Netanyahu: Forming Gov't With Arab Parties Is 'Slap in the Face of Israeli Soldiers'

Earlier, Gantz said he's open to compromise with Netanyahu ■ Kahol Lavan leader slated to meet with Lieberman on Tuesday

Benny Gantz follows Netanyahu to speak at a special event commemorating the murder of Yitzhak Rabin, Jerusalem, November 10, 2019
Ohad Zwigenberg

Netanyahu said Monday that forming a government with the members of the Joint List is a slap in the face of Israeli soldiers, in response to the possibility of a minority government led by Kahol Lavan leader Benny Gantz supported by the Joint List.

In his speech at the "Makor Rishon" conference, the prime minister said that "there is one government that should not be formed - and this is a minority government that supports and depends on the Arab parties."

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"A government that depends on the Arab parties is a danger to Israel's security," added Netanyahu. He then addressed Gantz saying "you were the Chief of Staff in Operation Protective Edge [2014 Gaza war], we ran the operation together - do you remember what Tibi did during the operation? He read from the Knesset podium the names of the terrorists who were killed, and said that the IDF is committing war crimes."

Netanyahu added, "I ask you Benny Gantz, do you want to form a government with these people? This is a direct slap in the face of IDF soldiers, the fighters you and I sent to battle."

"Get off this crazy idea of forming a left-wing minority government that depends on Tibi, Odeh, and members of the Joint List. This government should never exist, even for one day," continued Netanyahu.

Meanwhile, Gantz said on Monday that his party is willing to consider "certain compromises" as part of the ongoing attempt to break the political deadlock and form a government.

Gantz's comments come a day before he meets Yisrael Beiteinu chief Avigdor Lieberman – the current kingmaker of Israeli politics – who has called on both Gantz and Netanyahu to sit down and find a compromise that would prevent a third election.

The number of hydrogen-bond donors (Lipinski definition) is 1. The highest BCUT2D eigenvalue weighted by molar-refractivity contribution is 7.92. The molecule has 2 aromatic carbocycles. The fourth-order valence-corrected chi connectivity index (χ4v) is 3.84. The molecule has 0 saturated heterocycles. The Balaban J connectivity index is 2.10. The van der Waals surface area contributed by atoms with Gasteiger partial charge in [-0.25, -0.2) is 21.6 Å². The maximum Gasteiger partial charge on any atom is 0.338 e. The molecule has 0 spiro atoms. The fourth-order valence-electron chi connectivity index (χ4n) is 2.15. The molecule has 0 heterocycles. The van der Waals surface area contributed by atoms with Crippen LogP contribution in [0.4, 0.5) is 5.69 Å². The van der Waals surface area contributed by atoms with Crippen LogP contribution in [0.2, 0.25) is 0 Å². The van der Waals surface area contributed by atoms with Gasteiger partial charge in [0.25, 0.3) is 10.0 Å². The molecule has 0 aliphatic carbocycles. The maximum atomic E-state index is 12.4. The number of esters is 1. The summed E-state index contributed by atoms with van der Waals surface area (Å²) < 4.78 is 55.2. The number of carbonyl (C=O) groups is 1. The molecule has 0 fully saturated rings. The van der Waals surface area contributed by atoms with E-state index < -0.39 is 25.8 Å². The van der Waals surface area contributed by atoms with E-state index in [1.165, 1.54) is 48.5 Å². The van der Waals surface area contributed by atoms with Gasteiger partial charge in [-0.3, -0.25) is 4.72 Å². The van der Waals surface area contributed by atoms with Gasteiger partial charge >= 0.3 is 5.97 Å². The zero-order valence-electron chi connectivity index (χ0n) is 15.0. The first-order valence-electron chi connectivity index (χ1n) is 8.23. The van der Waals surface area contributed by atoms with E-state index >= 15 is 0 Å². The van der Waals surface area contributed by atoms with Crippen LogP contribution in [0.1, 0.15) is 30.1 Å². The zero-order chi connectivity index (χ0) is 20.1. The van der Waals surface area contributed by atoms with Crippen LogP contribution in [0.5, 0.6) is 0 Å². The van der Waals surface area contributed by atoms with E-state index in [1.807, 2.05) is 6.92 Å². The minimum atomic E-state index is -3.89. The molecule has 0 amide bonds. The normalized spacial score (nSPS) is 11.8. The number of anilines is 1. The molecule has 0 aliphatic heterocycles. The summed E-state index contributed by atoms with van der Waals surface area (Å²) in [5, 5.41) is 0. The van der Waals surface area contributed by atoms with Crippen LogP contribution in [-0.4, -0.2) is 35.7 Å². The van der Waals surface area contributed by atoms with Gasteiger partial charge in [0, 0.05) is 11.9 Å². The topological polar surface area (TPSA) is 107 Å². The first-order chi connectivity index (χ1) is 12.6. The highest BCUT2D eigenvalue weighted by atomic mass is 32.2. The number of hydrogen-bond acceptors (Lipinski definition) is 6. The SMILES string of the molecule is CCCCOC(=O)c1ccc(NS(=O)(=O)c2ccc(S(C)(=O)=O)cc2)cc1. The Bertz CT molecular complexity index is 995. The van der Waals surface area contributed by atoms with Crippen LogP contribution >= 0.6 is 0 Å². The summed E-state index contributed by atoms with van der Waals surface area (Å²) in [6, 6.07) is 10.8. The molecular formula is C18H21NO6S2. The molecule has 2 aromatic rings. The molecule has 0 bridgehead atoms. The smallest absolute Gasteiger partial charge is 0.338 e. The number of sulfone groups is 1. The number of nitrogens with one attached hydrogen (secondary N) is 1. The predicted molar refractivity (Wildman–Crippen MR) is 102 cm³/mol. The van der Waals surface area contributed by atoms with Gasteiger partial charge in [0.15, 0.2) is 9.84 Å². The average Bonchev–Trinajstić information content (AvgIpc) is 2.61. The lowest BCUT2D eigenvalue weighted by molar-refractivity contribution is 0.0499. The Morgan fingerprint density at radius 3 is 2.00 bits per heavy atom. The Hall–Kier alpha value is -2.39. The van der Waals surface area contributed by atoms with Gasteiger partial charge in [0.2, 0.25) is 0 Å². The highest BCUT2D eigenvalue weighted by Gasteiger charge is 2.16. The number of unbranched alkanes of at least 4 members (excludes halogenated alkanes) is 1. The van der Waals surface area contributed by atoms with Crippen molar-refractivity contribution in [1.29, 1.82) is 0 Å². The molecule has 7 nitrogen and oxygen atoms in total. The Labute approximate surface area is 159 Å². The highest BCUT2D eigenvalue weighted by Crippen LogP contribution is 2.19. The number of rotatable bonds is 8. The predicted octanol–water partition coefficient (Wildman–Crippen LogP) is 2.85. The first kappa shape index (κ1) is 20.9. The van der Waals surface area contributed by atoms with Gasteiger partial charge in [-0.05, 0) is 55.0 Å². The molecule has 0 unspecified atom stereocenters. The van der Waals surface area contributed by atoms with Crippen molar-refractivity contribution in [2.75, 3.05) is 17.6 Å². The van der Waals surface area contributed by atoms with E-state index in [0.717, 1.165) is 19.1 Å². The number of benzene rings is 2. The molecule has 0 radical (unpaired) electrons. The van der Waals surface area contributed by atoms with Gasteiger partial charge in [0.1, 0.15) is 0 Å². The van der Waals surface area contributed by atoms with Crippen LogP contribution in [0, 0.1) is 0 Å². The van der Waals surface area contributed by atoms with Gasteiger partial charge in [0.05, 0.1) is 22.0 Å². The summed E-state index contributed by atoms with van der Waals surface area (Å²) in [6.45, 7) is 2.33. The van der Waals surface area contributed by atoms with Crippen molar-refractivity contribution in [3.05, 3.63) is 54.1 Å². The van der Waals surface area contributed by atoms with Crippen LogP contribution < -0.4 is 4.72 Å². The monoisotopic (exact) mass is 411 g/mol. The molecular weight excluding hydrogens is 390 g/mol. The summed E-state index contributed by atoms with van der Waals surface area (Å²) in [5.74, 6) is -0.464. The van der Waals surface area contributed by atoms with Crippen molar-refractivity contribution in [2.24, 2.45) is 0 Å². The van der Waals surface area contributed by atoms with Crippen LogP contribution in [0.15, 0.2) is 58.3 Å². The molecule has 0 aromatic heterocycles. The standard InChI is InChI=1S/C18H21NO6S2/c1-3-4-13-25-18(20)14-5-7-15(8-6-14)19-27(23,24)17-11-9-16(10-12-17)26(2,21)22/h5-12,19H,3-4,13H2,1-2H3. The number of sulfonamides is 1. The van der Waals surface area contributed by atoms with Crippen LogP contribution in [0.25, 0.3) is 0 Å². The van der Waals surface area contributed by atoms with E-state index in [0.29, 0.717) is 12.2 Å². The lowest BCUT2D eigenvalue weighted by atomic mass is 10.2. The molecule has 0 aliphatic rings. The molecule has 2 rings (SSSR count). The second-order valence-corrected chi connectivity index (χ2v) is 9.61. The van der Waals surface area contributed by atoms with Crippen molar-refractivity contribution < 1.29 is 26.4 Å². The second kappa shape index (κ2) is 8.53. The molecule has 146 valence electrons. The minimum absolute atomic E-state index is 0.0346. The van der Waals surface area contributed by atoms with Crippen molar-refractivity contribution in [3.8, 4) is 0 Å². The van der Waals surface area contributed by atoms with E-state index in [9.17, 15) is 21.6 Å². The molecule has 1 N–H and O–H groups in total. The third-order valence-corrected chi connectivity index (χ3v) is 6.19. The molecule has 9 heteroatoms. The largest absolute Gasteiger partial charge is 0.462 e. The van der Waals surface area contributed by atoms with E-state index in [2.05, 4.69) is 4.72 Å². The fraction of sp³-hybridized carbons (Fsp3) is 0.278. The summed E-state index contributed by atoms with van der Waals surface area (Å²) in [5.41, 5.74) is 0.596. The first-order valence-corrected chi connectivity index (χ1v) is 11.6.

"We want to work towards a wide government that will express the will of the people," Gantz said at a party meeting at the Knesset. "A government that will also respect and serve the minorities, all of them," he added.

Also on Monday, Lieberman reiterated his demand from both sides: Gantz, he said, must accept the "president's framework," which sets out how long Netanyahu can remain in office until he is indicted; Netanyahu, according to Lieberman, must break with his 55-member right-wing bloc.

"What are we going to tell the citizens of Israel? That instead of fixing our healthcare system we'll clash with each other, and instead of fighting Iran we'll fight one another on the radio and on television?" Lieberman said, speaking after his party meeting at the Knesset. "You have 65 mandates between you, you don't need anyone to establish a government. If you disagree on something, flip a coin if you must."

Referring to the prime minister, Lieberman said, “From Netanyahu I expect leadership, not evasion and curses.”

MK Nitzan Horowitz, chairman of the Democratic Union, said in response to Lieberman that he does not rule out a government led by Gantz in partnership with the ultra-Orthodox. However, "everyone who joins will have to make compromises," he added.  

Lieberman on Saturday said that should either Prime Minister Benjamin Netanyahu's Likud and Benny Gantz's Kahol Lavan refuse to accept his terms for a unity government, his party would back the other candidate in forming a government.

Speaking during an interview on Channel 12 News, Lieberman said he plans to ask both men to compromise in order to avoid a third election. He would request that Gantz accept the outline proposed by President Reuven Rivlin for a unity government, and that Netanyahu dismantle the 55-seat right-wing bloc supporting him.

Lieberman said he would support whoever capitulates to his demand. The former defense minister also eschewed from committing that he would not support Gantz in a minority government with the Arab-majority parties, nor a Netanyahu one with the ultra-Orthodox — a scenario which he was vehemently against during the recent election campaign.